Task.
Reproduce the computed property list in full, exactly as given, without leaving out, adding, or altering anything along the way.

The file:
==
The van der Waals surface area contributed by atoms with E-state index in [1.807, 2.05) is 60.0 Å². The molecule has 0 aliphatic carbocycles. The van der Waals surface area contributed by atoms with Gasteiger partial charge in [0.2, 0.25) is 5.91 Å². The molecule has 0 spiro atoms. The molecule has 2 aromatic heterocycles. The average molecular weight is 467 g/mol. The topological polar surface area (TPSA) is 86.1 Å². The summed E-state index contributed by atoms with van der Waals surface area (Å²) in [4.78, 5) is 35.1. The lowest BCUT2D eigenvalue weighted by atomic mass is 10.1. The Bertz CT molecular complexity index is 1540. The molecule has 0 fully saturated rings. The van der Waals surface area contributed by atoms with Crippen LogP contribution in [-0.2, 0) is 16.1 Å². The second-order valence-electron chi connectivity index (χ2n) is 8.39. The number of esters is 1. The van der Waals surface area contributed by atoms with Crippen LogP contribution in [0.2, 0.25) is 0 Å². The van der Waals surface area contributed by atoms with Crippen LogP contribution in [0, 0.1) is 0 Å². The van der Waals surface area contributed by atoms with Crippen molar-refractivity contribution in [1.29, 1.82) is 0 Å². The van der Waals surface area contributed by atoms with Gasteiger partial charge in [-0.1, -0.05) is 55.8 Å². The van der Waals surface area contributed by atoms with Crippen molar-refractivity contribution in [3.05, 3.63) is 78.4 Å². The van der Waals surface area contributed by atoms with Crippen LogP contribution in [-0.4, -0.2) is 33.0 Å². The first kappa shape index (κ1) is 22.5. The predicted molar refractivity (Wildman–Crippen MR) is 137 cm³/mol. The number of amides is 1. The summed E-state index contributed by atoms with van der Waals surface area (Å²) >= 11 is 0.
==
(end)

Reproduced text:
The van der Waals surface area contributed by atoms with E-state index in [1.807, 2.05) is 60.0 Å². The molecule has 0 aliphatic carbocycles. The van der Waals surface area contributed by atoms with Gasteiger partial charge in [0.2, 0.25) is 5.91 Å². The molecule has 0 spiro atoms. The molecule has 2 aromatic heterocycles. The average molecular weight is 467 g/mol. The topological polar surface area (TPSA) is 86.1 Å². The summed E-state index contributed by atoms with van der Waals surface area (Å²) in [4.78, 5) is 35.1. The lowest BCUT2D eigenvalue weighted by atomic mass is 10.1. The Bertz CT molecular complexity index is 1540. The molecule has 0 fully saturated rings. The van der Waals surface area contributed by atoms with Crippen LogP contribution in [-0.2, 0) is 16.1 Å². The second-order valence-electron chi connectivity index (χ2n) is 8.39. The number of esters is 1. The van der Waals surface area contributed by atoms with Crippen LogP contribution in [0.2, 0.25) is 0 Å². The van der Waals surface area contributed by atoms with Crippen LogP contribution in [0, 0.1) is 0 Å². The van der Waals surface area contributed by atoms with Crippen molar-refractivity contribution in [1.29, 1.82) is 0 Å². The van der Waals surface area contributed by atoms with Gasteiger partial charge in [-0.1, -0.05) is 55.8 Å². The van der Waals surface area contributed by atoms with Crippen molar-refractivity contribution in [3.05, 3.63) is 78.4 Å². The van der Waals surface area contributed by atoms with Crippen LogP contribution in [-0.4, -0.2) is 33.0 Å². The first kappa shape index (κ1) is 22.5. The predicted molar refractivity (Wildman–Crippen MR) is 137 cm³/mol. The number of amides is 1. The summed E-state index contributed by atoms with van der Waals surface area (Å²) >= 11 is 0.